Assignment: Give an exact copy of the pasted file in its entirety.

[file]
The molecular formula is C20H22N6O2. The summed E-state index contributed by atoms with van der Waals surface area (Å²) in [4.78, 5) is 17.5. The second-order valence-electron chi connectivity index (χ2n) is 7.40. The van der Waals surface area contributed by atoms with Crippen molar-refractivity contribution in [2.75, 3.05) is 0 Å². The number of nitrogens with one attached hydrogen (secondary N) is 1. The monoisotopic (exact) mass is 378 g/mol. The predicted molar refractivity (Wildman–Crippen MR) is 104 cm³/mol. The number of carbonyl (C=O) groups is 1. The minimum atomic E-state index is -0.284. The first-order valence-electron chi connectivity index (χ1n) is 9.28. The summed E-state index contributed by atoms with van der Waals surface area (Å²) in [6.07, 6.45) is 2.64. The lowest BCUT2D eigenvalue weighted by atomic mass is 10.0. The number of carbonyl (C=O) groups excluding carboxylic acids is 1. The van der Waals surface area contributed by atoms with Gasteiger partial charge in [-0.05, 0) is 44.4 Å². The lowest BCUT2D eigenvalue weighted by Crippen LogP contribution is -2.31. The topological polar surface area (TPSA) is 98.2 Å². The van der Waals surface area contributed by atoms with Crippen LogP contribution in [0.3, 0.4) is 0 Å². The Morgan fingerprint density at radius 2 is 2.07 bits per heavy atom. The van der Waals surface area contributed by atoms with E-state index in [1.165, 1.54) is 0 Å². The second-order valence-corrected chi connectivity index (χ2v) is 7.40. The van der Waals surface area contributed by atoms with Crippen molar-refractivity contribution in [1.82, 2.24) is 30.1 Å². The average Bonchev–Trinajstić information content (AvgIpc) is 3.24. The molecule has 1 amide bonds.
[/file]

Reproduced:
The molecular formula is C20H22N6O2. The summed E-state index contributed by atoms with van der Waals surface area (Å²) in [4.78, 5) is 17.5. The second-order valence-electron chi connectivity index (χ2n) is 7.40. The van der Waals surface area contributed by atoms with Crippen molar-refractivity contribution in [2.75, 3.05) is 0 Å². The number of nitrogens with one attached hydrogen (secondary N) is 1. The monoisotopic (exact) mass is 378 g/mol. The predicted molar refractivity (Wildman–Crippen MR) is 104 cm³/mol. The number of carbonyl (C=O) groups is 1. The minimum atomic E-state index is -0.284. The first-order valence-electron chi connectivity index (χ1n) is 9.28. The summed E-state index contributed by atoms with van der Waals surface area (Å²) in [6.07, 6.45) is 2.64. The lowest BCUT2D eigenvalue weighted by atomic mass is 10.0. The number of carbonyl (C=O) groups excluding carboxylic acids is 1. The van der Waals surface area contributed by atoms with Gasteiger partial charge in [-0.05, 0) is 44.4 Å². The lowest BCUT2D eigenvalue weighted by Crippen LogP contribution is -2.31. The topological polar surface area (TPSA) is 98.2 Å². The van der Waals surface area contributed by atoms with Crippen LogP contribution in [0.3, 0.4) is 0 Å². The Morgan fingerprint density at radius 2 is 2.07 bits per heavy atom. The van der Waals surface area contributed by atoms with E-state index in [1.165, 1.54) is 0 Å². The second-order valence-corrected chi connectivity index (χ2v) is 7.40. The van der Waals surface area contributed by atoms with Crippen molar-refractivity contribution in [1.82, 2.24) is 30.1 Å². The average Bonchev–Trinajstić information content (AvgIpc) is 3.24. The molecule has 1 amide bonds.